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An Archerian reading of John Dewey and its relevance for platform socialisation

What I find particularly valuable in Dewey is his sense of how as an individual “passes from one situation to another, his world, his environment, expands or contracts” with the “knowledge and skill in one situation becomes an instrument of understanding and dealing effectively with the situations which follow” (pg 44). The nature of this experience constitutes the conditions which facilitate or frustrate the individual’s flourishing.

The two competing models of education

From John Dewey’s Experience and Education pg 17: The history of educational theory is marked by opposition between the idea that education is development from within and that it is formation from without; that it is based upon natural endowments and that education is a process of overcoming natural inclination […]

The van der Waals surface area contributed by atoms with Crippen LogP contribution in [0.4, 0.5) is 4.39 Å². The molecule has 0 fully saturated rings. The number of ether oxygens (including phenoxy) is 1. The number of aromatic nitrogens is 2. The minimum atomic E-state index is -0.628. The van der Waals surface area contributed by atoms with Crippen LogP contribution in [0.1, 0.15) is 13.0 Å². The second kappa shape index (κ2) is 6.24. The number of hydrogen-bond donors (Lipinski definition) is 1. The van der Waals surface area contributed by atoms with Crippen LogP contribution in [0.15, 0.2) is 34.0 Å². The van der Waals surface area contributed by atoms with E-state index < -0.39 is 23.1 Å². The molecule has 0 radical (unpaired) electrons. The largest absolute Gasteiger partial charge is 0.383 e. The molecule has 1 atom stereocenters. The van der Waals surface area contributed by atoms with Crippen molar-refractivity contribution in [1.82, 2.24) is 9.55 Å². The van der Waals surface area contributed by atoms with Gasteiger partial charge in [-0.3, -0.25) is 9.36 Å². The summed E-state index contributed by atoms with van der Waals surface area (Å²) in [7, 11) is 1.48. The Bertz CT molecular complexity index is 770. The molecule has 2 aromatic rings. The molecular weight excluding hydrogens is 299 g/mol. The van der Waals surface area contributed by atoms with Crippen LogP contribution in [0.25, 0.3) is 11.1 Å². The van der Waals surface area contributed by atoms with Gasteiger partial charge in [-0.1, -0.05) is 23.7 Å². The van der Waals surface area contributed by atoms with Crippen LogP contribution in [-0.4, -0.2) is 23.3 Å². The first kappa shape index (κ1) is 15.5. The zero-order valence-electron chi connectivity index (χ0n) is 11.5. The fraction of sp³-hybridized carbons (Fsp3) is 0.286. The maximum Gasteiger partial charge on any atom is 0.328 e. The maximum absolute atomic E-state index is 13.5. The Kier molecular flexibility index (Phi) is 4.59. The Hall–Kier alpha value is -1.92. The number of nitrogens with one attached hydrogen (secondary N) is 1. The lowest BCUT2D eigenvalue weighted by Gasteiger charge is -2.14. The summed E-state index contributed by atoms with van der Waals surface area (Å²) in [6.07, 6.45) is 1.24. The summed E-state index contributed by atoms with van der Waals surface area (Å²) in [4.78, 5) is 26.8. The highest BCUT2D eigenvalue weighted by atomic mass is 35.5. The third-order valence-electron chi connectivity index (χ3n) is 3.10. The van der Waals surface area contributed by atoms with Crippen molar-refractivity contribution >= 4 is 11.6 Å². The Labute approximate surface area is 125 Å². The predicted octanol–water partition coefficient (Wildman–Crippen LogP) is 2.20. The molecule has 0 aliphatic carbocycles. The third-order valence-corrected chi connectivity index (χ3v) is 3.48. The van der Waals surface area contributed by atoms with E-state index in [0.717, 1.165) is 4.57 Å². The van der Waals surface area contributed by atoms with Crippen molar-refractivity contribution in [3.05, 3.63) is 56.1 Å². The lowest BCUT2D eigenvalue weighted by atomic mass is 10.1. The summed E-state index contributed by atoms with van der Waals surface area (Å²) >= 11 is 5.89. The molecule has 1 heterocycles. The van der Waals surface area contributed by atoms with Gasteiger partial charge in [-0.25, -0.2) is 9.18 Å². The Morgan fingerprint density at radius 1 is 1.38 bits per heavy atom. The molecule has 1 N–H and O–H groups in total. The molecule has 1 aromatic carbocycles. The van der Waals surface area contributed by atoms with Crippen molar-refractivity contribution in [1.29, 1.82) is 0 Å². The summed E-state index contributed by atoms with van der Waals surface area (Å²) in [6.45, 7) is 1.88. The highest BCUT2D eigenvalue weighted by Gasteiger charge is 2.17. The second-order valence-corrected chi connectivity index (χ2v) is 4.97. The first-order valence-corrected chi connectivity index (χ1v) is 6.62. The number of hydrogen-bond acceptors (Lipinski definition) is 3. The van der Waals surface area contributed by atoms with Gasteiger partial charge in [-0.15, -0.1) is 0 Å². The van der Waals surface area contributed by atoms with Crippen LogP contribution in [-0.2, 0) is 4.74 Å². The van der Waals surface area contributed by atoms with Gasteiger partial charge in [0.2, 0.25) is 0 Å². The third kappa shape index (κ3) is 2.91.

The gap between theory and practice in education

“Why is it, in spite of the fact that teaching by pouring in, learning by a passive absorption, are universally condemned, that they are still so entrenched in practice? That education is not an affair of “telling” and being told, but an active and constructive process, is a principle almost as generally violated in practice as conceded in theory.”

The socialising role of community

Following from this afternoon’s post about John Dewey, I wanted to share this extract from later in Democracy and Education about the socialising role played by communities. He explains how the groups to which an individual belongs inevitably exercises an influence over them, by virtue of that belonging. I understanding him to be saying these are educative in the sense that they provide an environment which solicits certain responses by virtue of collaborating as part of a more or less shared existence.